If your thing is swinging and hitting several balls every day, you should invest in a pitching machine. It’s a must-have addition in any serious backyard batting cage.

Your budget will dictate when it comes to pricing and how professional a machine you need for your young (or not-so-young) hitters.

If you are a beginner, you can try an entry-level automatic pitching machine that can hold as many as 12 baseballs at once and pitch one every eight seconds. It gives you an excellent chance to get in the rhythm with your swing when honing your bat-swinging skills alone before adding more baseballs. Or you can have a partner who will drop one ball at a time for uninterrupted swinging and hitting practice. You can also tilt the machine’s angle to have it throw grounders or pop flies for your fielding practice.

But if you want to seriously improve your hitting game, you can go for a professional-grade pitching machine that literally dials in nearly every type of pitch up to 75 mph. It may be pricey, but when you think about the money you spent at the batting cages for budding or experienced players over several years, it may just be well worth your money.

Building a DIY backyard batting cage

Suppose you choose to build a batting cage in your backyard from scratch instead of buying a pre-built batting cage.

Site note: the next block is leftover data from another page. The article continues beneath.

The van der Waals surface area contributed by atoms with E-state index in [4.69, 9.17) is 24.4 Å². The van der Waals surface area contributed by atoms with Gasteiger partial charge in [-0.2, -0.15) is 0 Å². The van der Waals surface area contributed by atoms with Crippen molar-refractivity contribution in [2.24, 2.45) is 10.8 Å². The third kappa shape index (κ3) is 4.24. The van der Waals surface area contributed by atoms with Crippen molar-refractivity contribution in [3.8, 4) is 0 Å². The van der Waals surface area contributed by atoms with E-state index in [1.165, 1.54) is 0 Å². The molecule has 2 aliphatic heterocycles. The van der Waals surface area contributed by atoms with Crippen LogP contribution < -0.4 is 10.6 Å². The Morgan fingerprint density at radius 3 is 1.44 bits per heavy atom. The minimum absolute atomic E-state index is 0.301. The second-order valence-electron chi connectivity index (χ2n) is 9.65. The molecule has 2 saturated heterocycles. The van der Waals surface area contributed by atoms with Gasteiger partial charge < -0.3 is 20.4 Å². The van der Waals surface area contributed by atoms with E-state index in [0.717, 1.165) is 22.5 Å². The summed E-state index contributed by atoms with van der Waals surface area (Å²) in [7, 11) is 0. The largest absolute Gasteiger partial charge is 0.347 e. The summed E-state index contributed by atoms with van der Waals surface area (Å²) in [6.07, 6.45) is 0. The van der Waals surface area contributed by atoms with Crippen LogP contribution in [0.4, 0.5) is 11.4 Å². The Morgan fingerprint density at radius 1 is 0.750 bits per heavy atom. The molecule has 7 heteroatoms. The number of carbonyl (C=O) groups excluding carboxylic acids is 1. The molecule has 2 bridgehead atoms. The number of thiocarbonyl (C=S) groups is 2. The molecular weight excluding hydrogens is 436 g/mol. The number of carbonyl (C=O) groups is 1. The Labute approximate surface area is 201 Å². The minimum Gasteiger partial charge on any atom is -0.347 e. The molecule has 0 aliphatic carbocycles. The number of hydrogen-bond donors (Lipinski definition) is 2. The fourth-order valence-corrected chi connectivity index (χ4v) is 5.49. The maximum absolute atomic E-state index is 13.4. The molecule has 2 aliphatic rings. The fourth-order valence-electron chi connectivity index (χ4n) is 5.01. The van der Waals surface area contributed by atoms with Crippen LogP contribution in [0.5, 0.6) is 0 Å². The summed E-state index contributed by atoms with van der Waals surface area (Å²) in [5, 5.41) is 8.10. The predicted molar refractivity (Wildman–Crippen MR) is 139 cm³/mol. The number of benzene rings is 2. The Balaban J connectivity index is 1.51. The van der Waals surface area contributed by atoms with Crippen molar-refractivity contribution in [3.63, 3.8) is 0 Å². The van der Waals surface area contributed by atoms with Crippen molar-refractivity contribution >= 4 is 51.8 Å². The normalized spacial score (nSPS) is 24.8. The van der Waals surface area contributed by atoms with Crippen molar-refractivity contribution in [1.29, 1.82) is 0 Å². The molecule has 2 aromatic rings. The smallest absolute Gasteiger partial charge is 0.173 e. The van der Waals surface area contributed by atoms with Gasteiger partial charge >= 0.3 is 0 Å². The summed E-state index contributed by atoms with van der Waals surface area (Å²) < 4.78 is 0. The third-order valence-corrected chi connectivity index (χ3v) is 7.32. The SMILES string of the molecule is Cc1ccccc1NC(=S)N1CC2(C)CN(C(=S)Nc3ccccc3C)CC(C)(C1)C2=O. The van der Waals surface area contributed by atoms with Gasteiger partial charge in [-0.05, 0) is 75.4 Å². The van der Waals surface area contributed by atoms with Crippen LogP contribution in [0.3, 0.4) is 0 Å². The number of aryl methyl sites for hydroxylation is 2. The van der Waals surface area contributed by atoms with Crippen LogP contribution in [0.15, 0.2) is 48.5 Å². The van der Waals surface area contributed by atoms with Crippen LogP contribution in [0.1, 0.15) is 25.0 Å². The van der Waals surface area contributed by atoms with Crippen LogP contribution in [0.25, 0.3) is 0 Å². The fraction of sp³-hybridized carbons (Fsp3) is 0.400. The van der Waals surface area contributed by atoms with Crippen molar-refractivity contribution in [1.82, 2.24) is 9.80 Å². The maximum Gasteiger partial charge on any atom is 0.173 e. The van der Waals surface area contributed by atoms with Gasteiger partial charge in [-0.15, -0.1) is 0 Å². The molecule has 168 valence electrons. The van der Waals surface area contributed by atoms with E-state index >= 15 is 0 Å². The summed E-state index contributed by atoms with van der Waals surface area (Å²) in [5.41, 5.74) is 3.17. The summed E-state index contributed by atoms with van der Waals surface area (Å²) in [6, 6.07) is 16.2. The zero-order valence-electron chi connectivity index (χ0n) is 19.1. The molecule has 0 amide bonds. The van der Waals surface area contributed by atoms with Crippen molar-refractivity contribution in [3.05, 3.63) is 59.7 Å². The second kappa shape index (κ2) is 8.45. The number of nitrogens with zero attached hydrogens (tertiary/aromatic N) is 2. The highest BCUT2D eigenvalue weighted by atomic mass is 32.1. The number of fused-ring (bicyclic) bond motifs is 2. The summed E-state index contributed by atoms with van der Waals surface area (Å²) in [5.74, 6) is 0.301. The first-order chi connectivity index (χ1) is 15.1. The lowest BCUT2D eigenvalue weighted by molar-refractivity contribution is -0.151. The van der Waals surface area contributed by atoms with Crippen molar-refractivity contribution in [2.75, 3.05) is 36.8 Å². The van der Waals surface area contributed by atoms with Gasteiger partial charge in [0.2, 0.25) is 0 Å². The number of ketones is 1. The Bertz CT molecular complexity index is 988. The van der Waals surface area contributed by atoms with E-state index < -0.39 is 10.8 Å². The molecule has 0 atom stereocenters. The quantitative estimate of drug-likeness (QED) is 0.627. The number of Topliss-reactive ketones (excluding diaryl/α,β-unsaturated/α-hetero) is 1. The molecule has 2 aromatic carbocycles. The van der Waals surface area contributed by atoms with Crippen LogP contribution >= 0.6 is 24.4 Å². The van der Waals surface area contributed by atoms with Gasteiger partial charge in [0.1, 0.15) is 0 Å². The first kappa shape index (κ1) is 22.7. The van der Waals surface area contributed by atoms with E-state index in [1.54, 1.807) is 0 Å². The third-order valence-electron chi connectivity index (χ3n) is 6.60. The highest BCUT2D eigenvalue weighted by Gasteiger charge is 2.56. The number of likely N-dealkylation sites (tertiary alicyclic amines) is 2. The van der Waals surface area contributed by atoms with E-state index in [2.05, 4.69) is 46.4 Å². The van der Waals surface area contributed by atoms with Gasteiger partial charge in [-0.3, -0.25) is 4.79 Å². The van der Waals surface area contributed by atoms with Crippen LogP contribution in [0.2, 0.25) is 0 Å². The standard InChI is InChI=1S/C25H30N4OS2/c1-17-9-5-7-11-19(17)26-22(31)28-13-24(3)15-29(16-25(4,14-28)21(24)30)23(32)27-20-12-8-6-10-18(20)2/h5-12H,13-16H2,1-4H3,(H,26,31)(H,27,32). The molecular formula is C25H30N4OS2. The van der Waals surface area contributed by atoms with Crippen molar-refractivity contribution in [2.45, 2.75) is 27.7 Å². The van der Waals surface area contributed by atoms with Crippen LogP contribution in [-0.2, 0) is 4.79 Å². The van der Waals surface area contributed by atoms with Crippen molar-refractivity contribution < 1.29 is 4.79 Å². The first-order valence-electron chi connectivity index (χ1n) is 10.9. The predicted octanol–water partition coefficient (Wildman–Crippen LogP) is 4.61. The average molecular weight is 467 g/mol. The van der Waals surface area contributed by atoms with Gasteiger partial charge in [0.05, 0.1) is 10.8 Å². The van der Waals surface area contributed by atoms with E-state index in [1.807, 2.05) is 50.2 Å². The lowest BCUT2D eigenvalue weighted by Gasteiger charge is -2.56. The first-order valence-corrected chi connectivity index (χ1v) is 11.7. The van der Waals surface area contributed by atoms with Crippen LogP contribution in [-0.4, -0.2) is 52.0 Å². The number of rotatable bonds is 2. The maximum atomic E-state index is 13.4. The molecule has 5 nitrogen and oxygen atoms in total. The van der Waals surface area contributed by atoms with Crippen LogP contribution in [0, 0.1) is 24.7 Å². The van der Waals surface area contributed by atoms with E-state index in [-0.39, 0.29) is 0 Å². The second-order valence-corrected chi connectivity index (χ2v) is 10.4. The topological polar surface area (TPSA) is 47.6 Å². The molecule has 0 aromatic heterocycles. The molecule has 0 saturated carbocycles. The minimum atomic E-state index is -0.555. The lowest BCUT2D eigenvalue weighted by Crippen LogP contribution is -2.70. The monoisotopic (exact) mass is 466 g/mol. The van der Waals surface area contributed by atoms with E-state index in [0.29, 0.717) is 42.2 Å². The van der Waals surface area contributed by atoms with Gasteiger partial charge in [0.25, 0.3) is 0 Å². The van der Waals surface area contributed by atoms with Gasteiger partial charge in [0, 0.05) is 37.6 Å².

General materials:

  • 8-foot (or 2.5-meter) long, 1 ¾-inch galvanized steel poles. You will need four poles for about 15 feet (or 4.5 meters) of batting cage length, and another four poles for the initial frame.
  • 12-foot (or 3.5-meter) long, 1 ¾-inch diameter galvanized steel post. You will need one for every four 8-foot (or 2.5-meter) poles.
  • Two elbow and straight joint connectors for each set of poles.
  • #21 weight nylon netting with netting squares no bigger than 1 ¾ inches on every side – at least 36 feet (or 11 meters) wide by the length of the batting cage, plus 24 feet (7 meters) extra.
  • 12-inch cable ties (they must be extra heavy-duty) – at least four for every set of poles.
  • Four ropes or cables, 18-foot (or 5.5 meter) long, for tension.
  • Four stakes.


  • Measure the size of your batting cage by marking it and the locations of the support posts. The cage will be 12 feet wide (but it can be wider depending on your preference). The support posts must be about 15 feet (4.5 meters) apart, along with the cage’s length.
  • Make frames with four 8-foot and one 12-foot poles. Next, connect the two 8-foot poles with a straight joint connector. Attach them to one end of the 12-foot pole using an elbow joint. Do the process again on the other side of the 12-foot pole.
  • Next, dig a three- to four-inch-(7.5- to 10-centimeter) diameter hole for each post. The holes must be four feet (120 centimeters) deep. Insert the frames you’ve created into parallel sets of holes.
  • Hang your netting over the frames and affix it with the extra heavy-duty cable ropes or ties.
  • Pull the rope or cable from each top outside corner of your cage tight and stake it into the ground for support.

And there you have it! A batting cage in your backyard is now ready for practice or recreation. It can just save you thousands of dollars on complete pre-made batting kits or making trips to the field for your hitting practice!